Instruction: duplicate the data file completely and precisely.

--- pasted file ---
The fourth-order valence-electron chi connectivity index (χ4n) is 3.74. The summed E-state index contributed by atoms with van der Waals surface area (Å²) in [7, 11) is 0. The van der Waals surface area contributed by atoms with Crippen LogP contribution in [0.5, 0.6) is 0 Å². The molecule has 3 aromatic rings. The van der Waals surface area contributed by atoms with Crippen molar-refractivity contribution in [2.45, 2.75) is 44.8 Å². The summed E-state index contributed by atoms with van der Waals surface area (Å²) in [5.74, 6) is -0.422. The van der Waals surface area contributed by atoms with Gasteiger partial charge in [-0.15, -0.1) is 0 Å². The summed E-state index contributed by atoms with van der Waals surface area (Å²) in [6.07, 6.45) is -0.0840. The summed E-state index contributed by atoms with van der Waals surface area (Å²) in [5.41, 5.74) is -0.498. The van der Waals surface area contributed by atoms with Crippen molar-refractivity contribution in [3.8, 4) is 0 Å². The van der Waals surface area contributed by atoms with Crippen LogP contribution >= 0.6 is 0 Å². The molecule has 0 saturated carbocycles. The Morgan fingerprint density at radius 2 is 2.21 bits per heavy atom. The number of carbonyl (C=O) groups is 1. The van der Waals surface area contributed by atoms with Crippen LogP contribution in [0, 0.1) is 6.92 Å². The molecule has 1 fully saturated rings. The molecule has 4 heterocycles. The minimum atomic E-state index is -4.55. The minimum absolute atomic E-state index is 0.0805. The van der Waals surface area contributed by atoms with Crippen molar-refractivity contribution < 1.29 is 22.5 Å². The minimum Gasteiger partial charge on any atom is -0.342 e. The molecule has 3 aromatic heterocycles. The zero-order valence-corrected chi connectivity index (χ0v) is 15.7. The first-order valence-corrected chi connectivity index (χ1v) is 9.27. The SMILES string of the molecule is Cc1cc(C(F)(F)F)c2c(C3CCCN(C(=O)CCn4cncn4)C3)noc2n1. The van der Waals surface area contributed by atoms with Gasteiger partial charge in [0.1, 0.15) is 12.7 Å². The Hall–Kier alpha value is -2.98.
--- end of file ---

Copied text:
The fourth-order valence-electron chi connectivity index (χ4n) is 3.74. The summed E-state index contributed by atoms with van der Waals surface area (Å²) in [7, 11) is 0. The van der Waals surface area contributed by atoms with Crippen LogP contribution in [0.5, 0.6) is 0 Å². The molecule has 3 aromatic rings. The van der Waals surface area contributed by atoms with Crippen molar-refractivity contribution in [2.45, 2.75) is 44.8 Å². The summed E-state index contributed by atoms with van der Waals surface area (Å²) in [5.74, 6) is -0.422. The van der Waals surface area contributed by atoms with Gasteiger partial charge in [-0.15, -0.1) is 0 Å². The summed E-state index contributed by atoms with van der Waals surface area (Å²) in [6.07, 6.45) is -0.0840. The summed E-state index contributed by atoms with van der Waals surface area (Å²) in [5.41, 5.74) is -0.498. The van der Waals surface area contributed by atoms with Crippen molar-refractivity contribution in [3.8, 4) is 0 Å². The van der Waals surface area contributed by atoms with Crippen LogP contribution >= 0.6 is 0 Å². The molecule has 0 saturated carbocycles. The Morgan fingerprint density at radius 2 is 2.21 bits per heavy atom. The number of carbonyl (C=O) groups is 1. The van der Waals surface area contributed by atoms with Crippen LogP contribution in [0, 0.1) is 6.92 Å². The molecule has 1 fully saturated rings. The molecule has 4 heterocycles. The minimum atomic E-state index is -4.55. The minimum absolute atomic E-state index is 0.0805. The van der Waals surface area contributed by atoms with Crippen molar-refractivity contribution < 1.29 is 22.5 Å². The minimum Gasteiger partial charge on any atom is -0.342 e. The molecule has 3 aromatic heterocycles. The zero-order valence-corrected chi connectivity index (χ0v) is 15.7. The first-order valence-corrected chi connectivity index (χ1v) is 9.27. The SMILES string of the molecule is Cc1cc(C(F)(F)F)c2c(C3CCCN(C(=O)CCn4cncn4)C3)noc2n1. The van der Waals surface area contributed by atoms with Gasteiger partial charge in [0.1, 0.15) is 12.7 Å². The Hall–Kier alpha value is -2.98.